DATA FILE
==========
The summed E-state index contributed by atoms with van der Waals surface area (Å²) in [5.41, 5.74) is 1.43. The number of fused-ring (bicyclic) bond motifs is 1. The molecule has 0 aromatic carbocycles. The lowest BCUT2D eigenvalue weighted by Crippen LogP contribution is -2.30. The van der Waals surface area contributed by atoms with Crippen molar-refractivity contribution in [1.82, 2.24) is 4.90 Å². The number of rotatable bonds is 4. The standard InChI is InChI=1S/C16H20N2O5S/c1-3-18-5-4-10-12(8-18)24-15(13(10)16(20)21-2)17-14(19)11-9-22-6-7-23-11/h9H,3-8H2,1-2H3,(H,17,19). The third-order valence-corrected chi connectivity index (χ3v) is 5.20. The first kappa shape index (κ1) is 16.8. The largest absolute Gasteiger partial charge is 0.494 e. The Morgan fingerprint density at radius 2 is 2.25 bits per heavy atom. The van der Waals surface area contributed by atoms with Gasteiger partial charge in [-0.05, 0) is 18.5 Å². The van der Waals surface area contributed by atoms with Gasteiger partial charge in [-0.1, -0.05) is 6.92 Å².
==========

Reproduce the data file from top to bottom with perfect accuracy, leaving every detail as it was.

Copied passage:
The summed E-state index contributed by atoms with van der Waals surface area (Å²) in [5.41, 5.74) is 1.43. The number of fused-ring (bicyclic) bond motifs is 1. The molecule has 0 aromatic carbocycles. The lowest BCUT2D eigenvalue weighted by Crippen LogP contribution is -2.30. The van der Waals surface area contributed by atoms with Crippen molar-refractivity contribution in [1.82, 2.24) is 4.90 Å². The number of rotatable bonds is 4. The standard InChI is InChI=1S/C16H20N2O5S/c1-3-18-5-4-10-12(8-18)24-15(13(10)16(20)21-2)17-14(19)11-9-22-6-7-23-11/h9H,3-8H2,1-2H3,(H,17,19). The third-order valence-corrected chi connectivity index (χ3v) is 5.20. The first kappa shape index (κ1) is 16.8. The largest absolute Gasteiger partial charge is 0.494 e. The Morgan fingerprint density at radius 2 is 2.25 bits per heavy atom. The van der Waals surface area contributed by atoms with Gasteiger partial charge in [-0.05, 0) is 18.5 Å². The van der Waals surface area contributed by atoms with Gasteiger partial charge in [-0.1, -0.05) is 6.92 Å².